Martin Scorsese’s recent film, “Silence”, is not so much a movie as a meditation. The story is about two Portuguese priests in the 17th century who are sent to Japan to find their mentor and fellow priest, Fr. Ferreira. Their spiritual mentor was rumored to have apostatized (abandoned the Catholic faith) and to be living as a married Japanese man. To the two young priests, this amounted to slander, and they wished to find him to discover the real story.
Along the way, they discover how horribly persecuted the Japanese Christians are, and historically speaking, this really is true. Japan, at the time the movie takes place, was possibly the only country where Christianity got a foothold, but was then almost entirely crushed.
One of the priests ends up dying trying to save a Christian who was being drowned in front of him by soldiers. His fellow priest has better fortune and ends up finding Fr. Ferreira. To his dismay, however, he discovers that the slanderous rumors are actually true. And to make matters worse, Fr. Ferreira and the Japanese authorities attempt to convince the young priest that Christianity has no place in Japan. The old priest insists that the Japanese Christians literally can’t understand the Christian faith because of their Buddhist background. The Japanese officials, for their part, continue to ruthlessly torture Christians in front of the young priest, trying to convince him that he could stop this persecution if he just renounced his faith and stopped trying to convert the Japanese people.
Watching the film, I felt as though I was witnessing something sacred. It was like a sequel to Mel Gibson’s “Passion of the Christ.” We see Christ beaten and crucified in Gibson’s film. We see Japanese Christians tortured and killed in Scorsese’s. But whereas Gibson’s film is a meditation on the victorious meaning of suffering, “Silence” is a meditation on the lack of meaning in it. The Christian story of the crucifixion and resurrection of Christ, which we celebrated a couple weeks ago, triumphantly implies that the trials we go through in life are entirely worth it, so long as they are for Christ. “Silence” does not so much contradict that as play the skeptic. As you watch one Japanese Christian after another get crucified along the sea shore, or get turned upside down and dangled from the feet with their head trapped in a pit, or get burned alive, you begin to wonder, is it really worth it? The beautiful Renaissance-painting depictions of the ancient martyrs feels a little insincere as you see the poor children of God writhing in pain. “I knew God heard their prayers,” says the young priest in his thoughts, “but does He hear their screams?”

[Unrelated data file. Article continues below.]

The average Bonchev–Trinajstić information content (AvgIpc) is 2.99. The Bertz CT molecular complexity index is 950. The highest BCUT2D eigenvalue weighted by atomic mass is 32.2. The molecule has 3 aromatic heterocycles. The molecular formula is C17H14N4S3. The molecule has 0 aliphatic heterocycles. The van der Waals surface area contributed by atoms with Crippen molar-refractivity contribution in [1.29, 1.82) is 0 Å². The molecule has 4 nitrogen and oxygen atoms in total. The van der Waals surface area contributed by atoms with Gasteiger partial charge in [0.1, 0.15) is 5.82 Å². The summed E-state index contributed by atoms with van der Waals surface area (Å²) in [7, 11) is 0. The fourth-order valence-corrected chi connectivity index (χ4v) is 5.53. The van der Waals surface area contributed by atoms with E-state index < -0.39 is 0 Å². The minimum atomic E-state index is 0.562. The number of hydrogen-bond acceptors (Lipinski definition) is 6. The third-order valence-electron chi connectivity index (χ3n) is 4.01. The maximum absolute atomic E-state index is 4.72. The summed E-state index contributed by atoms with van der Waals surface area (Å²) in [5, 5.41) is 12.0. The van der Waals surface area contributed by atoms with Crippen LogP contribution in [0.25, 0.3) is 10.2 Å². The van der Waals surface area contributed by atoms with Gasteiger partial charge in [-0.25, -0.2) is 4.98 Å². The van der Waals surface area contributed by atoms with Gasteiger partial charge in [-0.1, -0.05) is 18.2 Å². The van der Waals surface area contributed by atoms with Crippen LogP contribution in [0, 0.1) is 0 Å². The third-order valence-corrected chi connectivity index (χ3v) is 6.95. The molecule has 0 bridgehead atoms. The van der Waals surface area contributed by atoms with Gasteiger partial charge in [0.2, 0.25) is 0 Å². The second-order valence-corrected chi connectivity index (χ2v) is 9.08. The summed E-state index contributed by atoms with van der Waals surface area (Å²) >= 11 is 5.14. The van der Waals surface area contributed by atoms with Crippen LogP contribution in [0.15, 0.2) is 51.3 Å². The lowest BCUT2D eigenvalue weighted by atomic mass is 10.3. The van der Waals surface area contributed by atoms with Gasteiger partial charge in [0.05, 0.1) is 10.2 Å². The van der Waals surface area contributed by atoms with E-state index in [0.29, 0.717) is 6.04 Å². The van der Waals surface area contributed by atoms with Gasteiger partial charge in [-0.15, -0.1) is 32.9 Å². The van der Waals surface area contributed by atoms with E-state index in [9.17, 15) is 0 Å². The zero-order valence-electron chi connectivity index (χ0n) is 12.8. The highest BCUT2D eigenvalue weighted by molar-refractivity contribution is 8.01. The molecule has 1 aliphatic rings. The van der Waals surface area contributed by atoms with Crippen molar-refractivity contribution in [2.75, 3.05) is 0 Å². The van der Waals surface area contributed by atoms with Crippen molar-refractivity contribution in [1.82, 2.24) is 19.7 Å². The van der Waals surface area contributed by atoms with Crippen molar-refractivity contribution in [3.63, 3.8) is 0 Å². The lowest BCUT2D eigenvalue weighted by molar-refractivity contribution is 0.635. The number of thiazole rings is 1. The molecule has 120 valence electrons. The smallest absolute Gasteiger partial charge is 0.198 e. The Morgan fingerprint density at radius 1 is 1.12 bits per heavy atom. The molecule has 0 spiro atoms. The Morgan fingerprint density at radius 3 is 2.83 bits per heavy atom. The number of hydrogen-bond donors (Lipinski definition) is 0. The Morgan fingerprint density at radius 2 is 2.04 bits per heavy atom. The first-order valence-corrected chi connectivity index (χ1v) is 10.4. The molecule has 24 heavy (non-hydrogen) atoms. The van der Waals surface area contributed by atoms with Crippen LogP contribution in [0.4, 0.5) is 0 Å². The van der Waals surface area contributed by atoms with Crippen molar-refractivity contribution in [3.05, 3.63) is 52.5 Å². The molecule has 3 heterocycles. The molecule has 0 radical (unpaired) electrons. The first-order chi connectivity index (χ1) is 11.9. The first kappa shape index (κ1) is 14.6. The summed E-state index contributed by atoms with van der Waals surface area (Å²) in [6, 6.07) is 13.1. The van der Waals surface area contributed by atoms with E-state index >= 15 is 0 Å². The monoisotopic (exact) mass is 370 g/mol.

In addition to the tragic reality of the suffering Christians, the audience is clued in on the very real concerns of the Japanese authorities. The introduction of missionaries to Japan also meant the introduction of foreign powers like Portugal, Spain, and others. Despite the young priest’s sincerity in wishing only to bring Christ, you can’t help but think that foreign governments aren’t far behind. Who else will the young budding Japanese church turn to for spiritual guidance other than foreigners? And what happens then?
As a Catholic, there is part of me that wants to get frustrated at what monsters the Japanese officials appear to be. I hear Fr. Ferreira saying that Japanese Christians can’t really understand Christianity, and it seems so incredibly patronizing – as though Christianity had never been able to adapt and find a home in countless cultures for hundreds of years. But when all is said and done, I am incredibly grateful for this movie. I grew up hearing stories about missionaries courageously venturing forth into foreign lands, bringing the light of Christ to darkened cultures. Sometimes these stories were honest about the frailties and weaknesses of the missionaries, but a lot of times, they may have overplayed the glory in it. “Silence” forced me to consider at a much deeper level the way in which we evangelize and the price people pay to turn to Christ. Jesus said He did not come to bring peace, but a sword. I don’t know that He meant that sword to be in the hands of Christians, but I think He fully knew it would be in the hands of their persecutors – the same way it was in the hands of His own.
Which brings me back to the feeling I had watching the movie, and what I carry with me after the credits have rolled through. In one memorable scene, one of three crucified Christians takes longer than the other two to die. He hangs there, arms outstretched, while the tide coming in each day crashes against his cold body. Finally, on his fourth day being tied, he sings a hymn. His Christian brothers and sisters in the distance, hearing him sing, are silent – too afraid of the authorities. But he is not afraid. And as he finishes his song, his spirit leaves his body and rises up to God.
I can’t help but feel that before that singular Christian, the excuses of Fr. Ferreira ring hollow, the strength of the Japanese authorities seems pitiful (so afraid are they of the poorest in their country turning to Jesus), and the faith of the young priest seems weak, unable as he is to make the connection between the crucified Lord he studied about in seminary and the suffering Christians he sees before him. That crucified Christian, in that moment, knows enough to trust in God’s love, finds the strength and courage to sing before the very authorities who are killing him, and has faith enough to worship God with his final dying breath.
The scene is a familiar picture for the church. There is somethingholy about it. And before such an icon in this film, I can only sit in reverent silence